GB Technique : Got Takedowns?

Want to Up Your Takedown Game? Check out: GB2 Online Takedowns – by Henrique Machado
Here are some important concepts for those Jiu-Jitsu students looking to up their takedown game.
1) Kuzushi is the most important concept for Jiu-Jitsu students to understand when it comes to takedowns.
Kuzushi (崩し:くずし) is a Japanese term for unbalancing an opponent in the Japanese martial arts. In Judo, it is considered an essential principle and the first of three stages to a successful throwing technique: kuzushi, tsukuri (fitting or entering) and kake (execution).
The idea of unbalancing an opponent is not a new one to Jiu-Jitsu students who are strong at sweeps from their guard, many of the principles are identical between sweeps on the ground and standup takedowns.
The 8 directions of kuzushi
Source: reddit
There are 8 directions of kuzushi, and you must identify which direction of kuzushi is required for the specific throw that you want to use. Your instructor can look at the takedown that you want to use and show you the direction to go and also show you how to unbalance the opponent in that direction.
Your opponent has free movement on the feet and it is easier for them to avoid being controlled as it is on the ground. Very difficult to throw an opponent who has a strong defensive posture.
However, once the opponent’s balance is broken, it requires relatively little energy to execute the takedown.
2) Grips
In international Judo, gripping is one of the very most important parts of the game. Whoever gets the grips that they want, controls the match. and has the best chance to throw the opponent. It is indeed very difficult to takedown an opponent if you can not secure grips to control their body.
Offensive gripping is a HUGE part of advanced Jiu-Jitsu strategy. We can observe this in the extensive grip fighting that we see in guard passing when each Jiu-Jitsu fighter is attempting to get their preferred grips and breaking their opponent’s grips.
The good news for Jiu-Jitsu students who are not so knowledgeable when it comes to standup gripping tactics, is that many other Jiu-Jitsu students are also not comfortable with gripping on the feet. A few gripping fundamentals will allow you to control your opponent while they have to effective grips to use against you. An easy way to dominate in an area of the match.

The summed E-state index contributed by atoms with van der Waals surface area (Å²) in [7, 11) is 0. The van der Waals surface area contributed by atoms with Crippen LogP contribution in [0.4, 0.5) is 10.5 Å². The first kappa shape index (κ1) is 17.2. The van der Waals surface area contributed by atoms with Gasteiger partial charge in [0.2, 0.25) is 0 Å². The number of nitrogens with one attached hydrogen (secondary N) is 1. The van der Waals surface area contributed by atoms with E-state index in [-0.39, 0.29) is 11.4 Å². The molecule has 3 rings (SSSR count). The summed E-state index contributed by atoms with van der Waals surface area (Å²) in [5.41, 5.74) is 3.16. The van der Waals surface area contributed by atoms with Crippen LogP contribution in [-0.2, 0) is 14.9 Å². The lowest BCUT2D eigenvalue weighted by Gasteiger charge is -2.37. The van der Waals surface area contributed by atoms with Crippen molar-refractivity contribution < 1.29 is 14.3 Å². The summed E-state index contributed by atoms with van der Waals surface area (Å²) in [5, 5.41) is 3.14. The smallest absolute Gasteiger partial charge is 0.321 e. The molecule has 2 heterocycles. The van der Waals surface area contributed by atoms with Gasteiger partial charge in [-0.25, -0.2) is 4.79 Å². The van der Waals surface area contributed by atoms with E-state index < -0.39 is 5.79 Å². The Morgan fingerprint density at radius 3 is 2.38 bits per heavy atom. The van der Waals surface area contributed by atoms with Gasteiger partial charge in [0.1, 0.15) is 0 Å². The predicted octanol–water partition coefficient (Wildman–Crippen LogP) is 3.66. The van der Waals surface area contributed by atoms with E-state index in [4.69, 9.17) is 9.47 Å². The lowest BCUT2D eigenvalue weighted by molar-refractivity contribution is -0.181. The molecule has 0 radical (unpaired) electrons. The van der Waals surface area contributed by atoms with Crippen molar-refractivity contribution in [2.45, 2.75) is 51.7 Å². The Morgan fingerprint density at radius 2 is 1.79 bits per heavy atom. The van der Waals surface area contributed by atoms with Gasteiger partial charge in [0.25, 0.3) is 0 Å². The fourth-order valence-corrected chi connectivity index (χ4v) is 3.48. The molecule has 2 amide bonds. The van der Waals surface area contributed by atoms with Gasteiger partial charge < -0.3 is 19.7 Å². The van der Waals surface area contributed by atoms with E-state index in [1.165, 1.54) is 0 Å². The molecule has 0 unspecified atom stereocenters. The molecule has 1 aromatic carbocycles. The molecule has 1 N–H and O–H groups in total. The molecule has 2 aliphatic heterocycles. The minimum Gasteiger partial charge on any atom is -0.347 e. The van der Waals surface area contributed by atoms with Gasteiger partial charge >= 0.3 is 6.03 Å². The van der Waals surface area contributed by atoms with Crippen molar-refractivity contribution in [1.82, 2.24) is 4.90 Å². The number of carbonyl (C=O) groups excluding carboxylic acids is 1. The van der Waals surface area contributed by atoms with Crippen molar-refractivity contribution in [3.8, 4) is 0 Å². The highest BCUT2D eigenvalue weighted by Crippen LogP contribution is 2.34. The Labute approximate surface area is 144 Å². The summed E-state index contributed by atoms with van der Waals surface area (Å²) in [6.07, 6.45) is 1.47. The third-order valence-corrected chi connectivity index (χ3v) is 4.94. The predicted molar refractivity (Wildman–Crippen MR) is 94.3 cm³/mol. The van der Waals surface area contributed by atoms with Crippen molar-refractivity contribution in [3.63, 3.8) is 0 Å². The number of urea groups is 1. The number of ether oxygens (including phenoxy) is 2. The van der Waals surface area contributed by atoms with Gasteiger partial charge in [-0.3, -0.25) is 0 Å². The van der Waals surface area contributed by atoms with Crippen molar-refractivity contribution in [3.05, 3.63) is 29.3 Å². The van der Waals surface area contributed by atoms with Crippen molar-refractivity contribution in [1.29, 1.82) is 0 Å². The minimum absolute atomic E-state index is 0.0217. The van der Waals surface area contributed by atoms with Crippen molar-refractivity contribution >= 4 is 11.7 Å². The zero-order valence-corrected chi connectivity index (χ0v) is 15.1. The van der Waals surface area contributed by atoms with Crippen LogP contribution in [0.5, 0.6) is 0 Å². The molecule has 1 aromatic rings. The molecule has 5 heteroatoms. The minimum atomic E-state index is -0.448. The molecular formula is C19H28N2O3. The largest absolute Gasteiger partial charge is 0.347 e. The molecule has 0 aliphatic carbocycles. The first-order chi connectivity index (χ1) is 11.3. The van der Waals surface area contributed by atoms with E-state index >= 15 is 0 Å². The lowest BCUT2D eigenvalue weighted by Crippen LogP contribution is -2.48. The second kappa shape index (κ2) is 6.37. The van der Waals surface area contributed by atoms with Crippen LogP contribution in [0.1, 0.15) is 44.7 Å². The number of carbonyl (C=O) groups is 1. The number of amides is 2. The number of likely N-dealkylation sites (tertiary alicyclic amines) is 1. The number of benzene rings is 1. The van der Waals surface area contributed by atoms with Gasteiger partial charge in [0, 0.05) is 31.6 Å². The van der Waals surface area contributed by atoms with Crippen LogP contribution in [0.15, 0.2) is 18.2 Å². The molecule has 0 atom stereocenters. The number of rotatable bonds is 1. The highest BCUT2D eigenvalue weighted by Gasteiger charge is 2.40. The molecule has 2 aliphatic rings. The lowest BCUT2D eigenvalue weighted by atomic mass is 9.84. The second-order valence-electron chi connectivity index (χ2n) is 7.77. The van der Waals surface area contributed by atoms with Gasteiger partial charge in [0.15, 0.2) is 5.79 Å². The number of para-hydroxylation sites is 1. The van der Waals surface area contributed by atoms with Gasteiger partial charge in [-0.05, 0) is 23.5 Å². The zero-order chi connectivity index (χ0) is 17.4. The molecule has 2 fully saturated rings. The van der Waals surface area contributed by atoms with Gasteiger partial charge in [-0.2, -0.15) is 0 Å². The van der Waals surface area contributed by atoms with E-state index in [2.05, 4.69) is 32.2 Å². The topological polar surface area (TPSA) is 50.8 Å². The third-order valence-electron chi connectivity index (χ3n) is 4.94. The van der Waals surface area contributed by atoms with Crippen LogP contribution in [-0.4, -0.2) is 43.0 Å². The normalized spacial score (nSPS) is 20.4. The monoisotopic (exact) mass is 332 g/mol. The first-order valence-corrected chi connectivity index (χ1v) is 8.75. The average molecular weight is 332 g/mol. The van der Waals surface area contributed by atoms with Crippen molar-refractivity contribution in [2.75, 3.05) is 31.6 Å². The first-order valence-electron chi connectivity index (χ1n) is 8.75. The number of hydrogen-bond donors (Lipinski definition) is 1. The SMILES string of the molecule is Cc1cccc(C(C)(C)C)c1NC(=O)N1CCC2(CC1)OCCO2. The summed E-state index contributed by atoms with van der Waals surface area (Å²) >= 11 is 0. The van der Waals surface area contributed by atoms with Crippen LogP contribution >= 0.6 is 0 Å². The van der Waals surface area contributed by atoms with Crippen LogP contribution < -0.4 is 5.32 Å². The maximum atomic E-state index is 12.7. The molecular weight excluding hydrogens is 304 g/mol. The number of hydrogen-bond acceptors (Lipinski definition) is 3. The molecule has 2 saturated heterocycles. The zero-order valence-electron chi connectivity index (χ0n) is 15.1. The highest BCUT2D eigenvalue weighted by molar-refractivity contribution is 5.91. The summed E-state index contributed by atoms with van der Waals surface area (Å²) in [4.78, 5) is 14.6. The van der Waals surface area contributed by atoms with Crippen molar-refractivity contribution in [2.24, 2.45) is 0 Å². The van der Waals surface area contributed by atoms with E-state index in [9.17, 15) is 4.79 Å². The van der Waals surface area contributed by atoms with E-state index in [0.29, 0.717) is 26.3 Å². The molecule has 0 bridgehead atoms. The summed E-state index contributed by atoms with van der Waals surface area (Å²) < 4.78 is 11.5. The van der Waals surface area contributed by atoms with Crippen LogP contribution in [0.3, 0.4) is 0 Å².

No-Gi, the human body has its own “handles” – like wrestling’s underhooks, collar ties, double wrist grips and so on. A little study of gripping techniques will give you an advantage against your opponents.
3) Techniques for Jiu-Jitsu Rules
Not all of the takedowns that we see wrestlers and Judo competitors specialize in are the best options when it comes to Jiu-Jitsu rules.
For example, the way some wrestlers perform a head outside single or double leg takedown exposes their necks to the deadly Guillotine choke. Popular throws like morote seoinage or haraigoshi can be used in bjj rules, but also have a big risk of exposing the back to the opponent should the throw fail. I’ve witnessed many failed throws where the back is shown to the opponent be the deciding factor in a competition.
Also important to know that Judo has many rules about illegal grips (the purpose of which is to discourage defensive stalling in competitions). As a jiu-jitsu fighter the full arsenal of possible grips are available to you. Ask your instructor which grips you might try that are outside of those commonly employed under sports judo rules.
Note that there are illegal takedowns in Jiu-Jitsu rules (ex. head outside single for white belts or the “kani basami” or leg scissors takedown which is risky to the opponent’s knee) that are in place to minimize risk of serious injuries.
See also on Gracie Barra : GB Technique : Attacking the Turtle
Credits: Mark Mullen
Gracie Barra Black belt based in Asia